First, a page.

In the latest issue of Neurology, Dan Larriviere and H. Richard Beresford, two J.D., M.D.s, argue and provide ample illustration (though largely somewhat dated) that the law generally defers to standards set by the medical profession. From the abstract:
Professionalism may be defined as the obligation of the physician to uphold the primacy of patients’ interests, to achieve and maintain medical competency, and to abide by high ethical standards. Recent commentary has suggested that medical professionalism is being threatened by commercialism and the legal system. Consideration of judicial rulings centered on primacy of patients’ interests (informed consent, end-of-life care, and conflicts of interest), medical competence (standard of care in medical malpractice cases, medical futility cases, and confidentiality of peer review), and enforcement of ethical standards (peer review by professional organizations) demonstrates that the law generally defers to standards set by the medical profession, but competing views over what health care model is operative may generate non-deferential outcomes.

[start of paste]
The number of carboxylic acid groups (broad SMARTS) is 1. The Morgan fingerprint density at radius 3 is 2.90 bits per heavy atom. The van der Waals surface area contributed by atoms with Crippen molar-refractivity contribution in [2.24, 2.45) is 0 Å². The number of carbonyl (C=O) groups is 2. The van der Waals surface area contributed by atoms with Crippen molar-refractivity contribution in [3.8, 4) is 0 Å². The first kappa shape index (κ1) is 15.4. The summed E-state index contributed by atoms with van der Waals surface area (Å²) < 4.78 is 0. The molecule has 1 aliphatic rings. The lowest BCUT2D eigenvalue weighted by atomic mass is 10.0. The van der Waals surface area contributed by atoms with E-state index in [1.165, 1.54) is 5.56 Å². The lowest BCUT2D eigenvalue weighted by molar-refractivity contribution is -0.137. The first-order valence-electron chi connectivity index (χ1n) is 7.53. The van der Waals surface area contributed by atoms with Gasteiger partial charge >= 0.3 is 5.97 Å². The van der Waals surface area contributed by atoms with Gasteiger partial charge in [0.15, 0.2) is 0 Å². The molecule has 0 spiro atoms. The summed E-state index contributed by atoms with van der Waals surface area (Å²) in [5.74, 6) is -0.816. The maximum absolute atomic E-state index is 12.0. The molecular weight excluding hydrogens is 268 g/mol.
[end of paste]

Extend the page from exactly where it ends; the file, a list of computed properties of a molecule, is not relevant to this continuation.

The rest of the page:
Unfortunately, even if correct, this does not provide terribly much comfort in the futility context because either there are no standards or they are not ascertainable. Therefore, it is not clear exactly to what the law should or will defer.